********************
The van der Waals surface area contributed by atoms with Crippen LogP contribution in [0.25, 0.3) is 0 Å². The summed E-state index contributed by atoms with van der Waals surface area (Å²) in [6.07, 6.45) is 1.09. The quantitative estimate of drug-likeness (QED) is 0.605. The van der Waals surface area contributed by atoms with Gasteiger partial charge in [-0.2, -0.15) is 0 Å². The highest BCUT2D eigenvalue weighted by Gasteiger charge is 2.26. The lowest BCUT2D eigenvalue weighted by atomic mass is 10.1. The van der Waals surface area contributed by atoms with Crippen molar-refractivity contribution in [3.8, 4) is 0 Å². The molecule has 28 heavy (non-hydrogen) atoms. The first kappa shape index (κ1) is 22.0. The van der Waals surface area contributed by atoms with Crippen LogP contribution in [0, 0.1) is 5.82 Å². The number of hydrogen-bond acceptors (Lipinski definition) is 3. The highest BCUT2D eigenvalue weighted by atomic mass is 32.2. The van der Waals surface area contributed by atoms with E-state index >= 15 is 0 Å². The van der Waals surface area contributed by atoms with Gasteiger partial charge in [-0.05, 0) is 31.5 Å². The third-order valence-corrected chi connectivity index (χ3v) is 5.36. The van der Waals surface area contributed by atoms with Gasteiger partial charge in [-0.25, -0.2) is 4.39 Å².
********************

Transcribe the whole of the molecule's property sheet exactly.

The van der Waals surface area contributed by atoms with Crippen LogP contribution in [0.25, 0.3) is 0 Å². The summed E-state index contributed by atoms with van der Waals surface area (Å²) in [6.07, 6.45) is 1.09. The quantitative estimate of drug-likeness (QED) is 0.605. The van der Waals surface area contributed by atoms with Gasteiger partial charge in [-0.2, -0.15) is 0 Å². The highest BCUT2D eigenvalue weighted by Gasteiger charge is 2.26. The lowest BCUT2D eigenvalue weighted by atomic mass is 10.1. The van der Waals surface area contributed by atoms with Crippen molar-refractivity contribution in [3.8, 4) is 0 Å². The molecule has 28 heavy (non-hydrogen) atoms. The first kappa shape index (κ1) is 22.0. The van der Waals surface area contributed by atoms with Crippen LogP contribution in [0, 0.1) is 5.82 Å². The number of hydrogen-bond acceptors (Lipinski definition) is 3. The highest BCUT2D eigenvalue weighted by atomic mass is 32.2. The van der Waals surface area contributed by atoms with E-state index >= 15 is 0 Å². The van der Waals surface area contributed by atoms with Gasteiger partial charge in [-0.05, 0) is 31.5 Å². The third-order valence-corrected chi connectivity index (χ3v) is 5.36. The van der Waals surface area contributed by atoms with Gasteiger partial charge in [-0.25, -0.2) is 4.39 Å².